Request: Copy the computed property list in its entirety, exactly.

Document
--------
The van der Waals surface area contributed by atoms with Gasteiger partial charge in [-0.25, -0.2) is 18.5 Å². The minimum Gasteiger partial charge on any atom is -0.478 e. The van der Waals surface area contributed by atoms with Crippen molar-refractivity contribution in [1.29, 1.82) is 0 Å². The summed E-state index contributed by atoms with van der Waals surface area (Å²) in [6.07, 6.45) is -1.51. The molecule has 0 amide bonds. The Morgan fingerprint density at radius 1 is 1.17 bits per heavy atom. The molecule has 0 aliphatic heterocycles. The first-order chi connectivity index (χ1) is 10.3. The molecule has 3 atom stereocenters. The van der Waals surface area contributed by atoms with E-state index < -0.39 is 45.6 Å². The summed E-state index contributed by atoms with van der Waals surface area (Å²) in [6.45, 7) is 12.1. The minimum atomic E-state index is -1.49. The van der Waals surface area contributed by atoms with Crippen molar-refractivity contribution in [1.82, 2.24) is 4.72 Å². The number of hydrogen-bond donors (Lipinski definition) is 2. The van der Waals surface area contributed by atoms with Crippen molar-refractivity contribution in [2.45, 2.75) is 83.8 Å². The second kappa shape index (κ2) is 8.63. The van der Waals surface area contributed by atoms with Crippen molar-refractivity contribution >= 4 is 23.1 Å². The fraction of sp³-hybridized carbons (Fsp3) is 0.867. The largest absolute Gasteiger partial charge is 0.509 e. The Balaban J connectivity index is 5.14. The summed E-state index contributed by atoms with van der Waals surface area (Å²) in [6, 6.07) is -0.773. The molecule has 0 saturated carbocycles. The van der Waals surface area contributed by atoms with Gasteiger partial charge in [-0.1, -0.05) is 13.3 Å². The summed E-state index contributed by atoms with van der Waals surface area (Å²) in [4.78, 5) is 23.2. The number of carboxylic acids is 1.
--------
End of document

The van der Waals surface area contributed by atoms with Gasteiger partial charge in [-0.25, -0.2) is 18.5 Å². The minimum Gasteiger partial charge on any atom is -0.478 e. The van der Waals surface area contributed by atoms with Crippen molar-refractivity contribution in [1.29, 1.82) is 0 Å². The summed E-state index contributed by atoms with van der Waals surface area (Å²) in [6.07, 6.45) is -1.51. The molecule has 0 amide bonds. The Morgan fingerprint density at radius 1 is 1.17 bits per heavy atom. The molecule has 0 aliphatic heterocycles. The first-order chi connectivity index (χ1) is 10.3. The molecule has 3 atom stereocenters. The van der Waals surface area contributed by atoms with E-state index < -0.39 is 45.6 Å². The summed E-state index contributed by atoms with van der Waals surface area (Å²) in [6.45, 7) is 12.1. The minimum atomic E-state index is -1.49. The van der Waals surface area contributed by atoms with Crippen molar-refractivity contribution in [1.82, 2.24) is 4.72 Å². The number of hydrogen-bond donors (Lipinski definition) is 2. The van der Waals surface area contributed by atoms with Crippen molar-refractivity contribution in [2.45, 2.75) is 83.8 Å². The second kappa shape index (κ2) is 8.63. The van der Waals surface area contributed by atoms with Crippen molar-refractivity contribution >= 4 is 23.1 Å². The fraction of sp³-hybridized carbons (Fsp3) is 0.867. The largest absolute Gasteiger partial charge is 0.509 e. The Balaban J connectivity index is 5.14. The summed E-state index contributed by atoms with van der Waals surface area (Å²) in [6, 6.07) is -0.773. The molecule has 0 saturated carbocycles. The van der Waals surface area contributed by atoms with Gasteiger partial charge in [-0.1, -0.05) is 13.3 Å². The summed E-state index contributed by atoms with van der Waals surface area (Å²) in [4.78, 5) is 23.2. The number of carboxylic acids is 1.